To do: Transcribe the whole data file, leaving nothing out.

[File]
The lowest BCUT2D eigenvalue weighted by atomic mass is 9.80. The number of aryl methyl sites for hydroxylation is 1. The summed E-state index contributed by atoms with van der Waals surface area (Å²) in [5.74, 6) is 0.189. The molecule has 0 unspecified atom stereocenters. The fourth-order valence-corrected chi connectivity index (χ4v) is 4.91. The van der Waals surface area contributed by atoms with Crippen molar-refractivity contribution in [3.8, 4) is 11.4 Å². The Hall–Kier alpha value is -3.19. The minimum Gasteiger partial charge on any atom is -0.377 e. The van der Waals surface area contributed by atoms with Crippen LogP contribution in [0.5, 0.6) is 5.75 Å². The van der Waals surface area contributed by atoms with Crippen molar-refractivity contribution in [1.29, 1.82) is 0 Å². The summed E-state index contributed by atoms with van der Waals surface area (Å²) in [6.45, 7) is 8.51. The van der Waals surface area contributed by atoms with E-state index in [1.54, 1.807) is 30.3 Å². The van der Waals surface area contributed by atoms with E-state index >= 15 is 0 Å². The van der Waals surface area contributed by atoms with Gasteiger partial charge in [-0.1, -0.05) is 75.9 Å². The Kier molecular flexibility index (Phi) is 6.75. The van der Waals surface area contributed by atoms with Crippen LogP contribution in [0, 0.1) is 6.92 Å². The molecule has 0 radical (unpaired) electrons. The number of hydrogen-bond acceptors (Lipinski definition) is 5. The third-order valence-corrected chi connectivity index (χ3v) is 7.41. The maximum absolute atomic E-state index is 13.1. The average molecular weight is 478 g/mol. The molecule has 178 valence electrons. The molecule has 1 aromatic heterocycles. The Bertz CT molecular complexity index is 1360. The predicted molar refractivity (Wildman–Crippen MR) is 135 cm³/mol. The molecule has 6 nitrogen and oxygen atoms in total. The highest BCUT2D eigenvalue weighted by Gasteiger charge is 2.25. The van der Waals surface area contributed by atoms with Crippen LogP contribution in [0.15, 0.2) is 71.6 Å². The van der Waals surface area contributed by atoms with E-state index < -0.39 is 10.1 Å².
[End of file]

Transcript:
The lowest BCUT2D eigenvalue weighted by atomic mass is 9.80. The number of aryl methyl sites for hydroxylation is 1. The summed E-state index contributed by atoms with van der Waals surface area (Å²) in [5.74, 6) is 0.189. The molecule has 0 unspecified atom stereocenters. The fourth-order valence-corrected chi connectivity index (χ4v) is 4.91. The van der Waals surface area contributed by atoms with Crippen molar-refractivity contribution in [3.8, 4) is 11.4 Å². The Hall–Kier alpha value is -3.19. The minimum Gasteiger partial charge on any atom is -0.377 e. The van der Waals surface area contributed by atoms with Crippen LogP contribution in [0.5, 0.6) is 5.75 Å². The van der Waals surface area contributed by atoms with Crippen molar-refractivity contribution in [1.29, 1.82) is 0 Å². The summed E-state index contributed by atoms with van der Waals surface area (Å²) in [6.45, 7) is 8.51. The van der Waals surface area contributed by atoms with E-state index in [1.54, 1.807) is 30.3 Å². The van der Waals surface area contributed by atoms with E-state index >= 15 is 0 Å². The van der Waals surface area contributed by atoms with Gasteiger partial charge in [-0.1, -0.05) is 75.9 Å². The Kier molecular flexibility index (Phi) is 6.75. The van der Waals surface area contributed by atoms with Crippen LogP contribution in [0, 0.1) is 6.92 Å². The molecule has 0 radical (unpaired) electrons. The number of hydrogen-bond acceptors (Lipinski definition) is 5. The third-order valence-corrected chi connectivity index (χ3v) is 7.41. The maximum absolute atomic E-state index is 13.1. The average molecular weight is 478 g/mol. The molecule has 178 valence electrons. The molecule has 1 aromatic heterocycles. The Bertz CT molecular complexity index is 1360. The predicted molar refractivity (Wildman–Crippen MR) is 135 cm³/mol. The molecule has 6 nitrogen and oxygen atoms in total. The highest BCUT2D eigenvalue weighted by Gasteiger charge is 2.25. The van der Waals surface area contributed by atoms with Crippen LogP contribution in [0.15, 0.2) is 71.6 Å². The van der Waals surface area contributed by atoms with E-state index < -0.39 is 10.1 Å².